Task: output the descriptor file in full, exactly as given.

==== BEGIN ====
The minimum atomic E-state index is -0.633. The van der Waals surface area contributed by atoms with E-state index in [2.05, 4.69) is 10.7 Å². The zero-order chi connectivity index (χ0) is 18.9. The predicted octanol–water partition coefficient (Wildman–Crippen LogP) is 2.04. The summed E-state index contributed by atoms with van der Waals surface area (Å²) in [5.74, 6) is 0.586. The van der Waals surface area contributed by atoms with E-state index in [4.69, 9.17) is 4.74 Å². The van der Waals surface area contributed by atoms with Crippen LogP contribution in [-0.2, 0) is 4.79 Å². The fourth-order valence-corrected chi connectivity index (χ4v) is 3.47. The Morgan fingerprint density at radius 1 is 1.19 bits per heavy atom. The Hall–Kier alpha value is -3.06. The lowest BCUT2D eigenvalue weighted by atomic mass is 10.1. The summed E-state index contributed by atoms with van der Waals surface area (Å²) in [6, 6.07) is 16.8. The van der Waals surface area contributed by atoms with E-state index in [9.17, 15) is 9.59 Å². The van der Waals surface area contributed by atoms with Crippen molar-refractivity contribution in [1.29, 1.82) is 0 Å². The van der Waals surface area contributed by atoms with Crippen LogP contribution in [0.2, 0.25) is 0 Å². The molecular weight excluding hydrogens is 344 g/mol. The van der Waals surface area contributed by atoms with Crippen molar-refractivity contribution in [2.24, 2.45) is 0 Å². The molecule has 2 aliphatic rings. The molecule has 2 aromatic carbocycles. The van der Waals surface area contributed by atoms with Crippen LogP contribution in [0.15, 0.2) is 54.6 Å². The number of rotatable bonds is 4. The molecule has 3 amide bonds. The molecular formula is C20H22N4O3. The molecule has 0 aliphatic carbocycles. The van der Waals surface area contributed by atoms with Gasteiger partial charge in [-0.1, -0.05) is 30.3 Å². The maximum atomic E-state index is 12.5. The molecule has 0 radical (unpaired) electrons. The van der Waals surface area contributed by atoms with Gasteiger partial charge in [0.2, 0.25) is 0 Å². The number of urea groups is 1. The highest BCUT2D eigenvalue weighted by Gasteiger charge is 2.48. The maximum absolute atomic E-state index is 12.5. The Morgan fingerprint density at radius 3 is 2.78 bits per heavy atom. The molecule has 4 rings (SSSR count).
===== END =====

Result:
The minimum atomic E-state index is -0.633. The van der Waals surface area contributed by atoms with E-state index in [2.05, 4.69) is 10.7 Å². The zero-order chi connectivity index (χ0) is 18.9. The predicted octanol–water partition coefficient (Wildman–Crippen LogP) is 2.04. The summed E-state index contributed by atoms with van der Waals surface area (Å²) in [5.74, 6) is 0.586. The van der Waals surface area contributed by atoms with E-state index in [4.69, 9.17) is 4.74 Å². The van der Waals surface area contributed by atoms with Crippen LogP contribution in [-0.2, 0) is 4.79 Å². The fourth-order valence-corrected chi connectivity index (χ4v) is 3.47. The Morgan fingerprint density at radius 1 is 1.19 bits per heavy atom. The Hall–Kier alpha value is -3.06. The lowest BCUT2D eigenvalue weighted by atomic mass is 10.1. The summed E-state index contributed by atoms with van der Waals surface area (Å²) in [6, 6.07) is 16.8. The van der Waals surface area contributed by atoms with E-state index in [9.17, 15) is 9.59 Å². The van der Waals surface area contributed by atoms with Crippen molar-refractivity contribution in [1.29, 1.82) is 0 Å². The van der Waals surface area contributed by atoms with Crippen LogP contribution in [0.2, 0.25) is 0 Å². The molecular weight excluding hydrogens is 344 g/mol. The van der Waals surface area contributed by atoms with Crippen molar-refractivity contribution in [2.24, 2.45) is 0 Å². The molecule has 2 aliphatic rings. The molecule has 2 aromatic carbocycles. The van der Waals surface area contributed by atoms with Crippen LogP contribution in [0.15, 0.2) is 54.6 Å². The number of rotatable bonds is 4. The molecule has 3 amide bonds. The molecular formula is C20H22N4O3. The molecule has 0 aliphatic carbocycles. The van der Waals surface area contributed by atoms with Gasteiger partial charge in [-0.1, -0.05) is 30.3 Å². The maximum atomic E-state index is 12.5. The molecule has 0 radical (unpaired) electrons. The van der Waals surface area contributed by atoms with Gasteiger partial charge in [0.2, 0.25) is 0 Å². The number of urea groups is 1. The highest BCUT2D eigenvalue weighted by Gasteiger charge is 2.48. The maximum absolute atomic E-state index is 12.5. The Morgan fingerprint density at radius 3 is 2.78 bits per heavy atom. The molecule has 4 rings (SSSR count).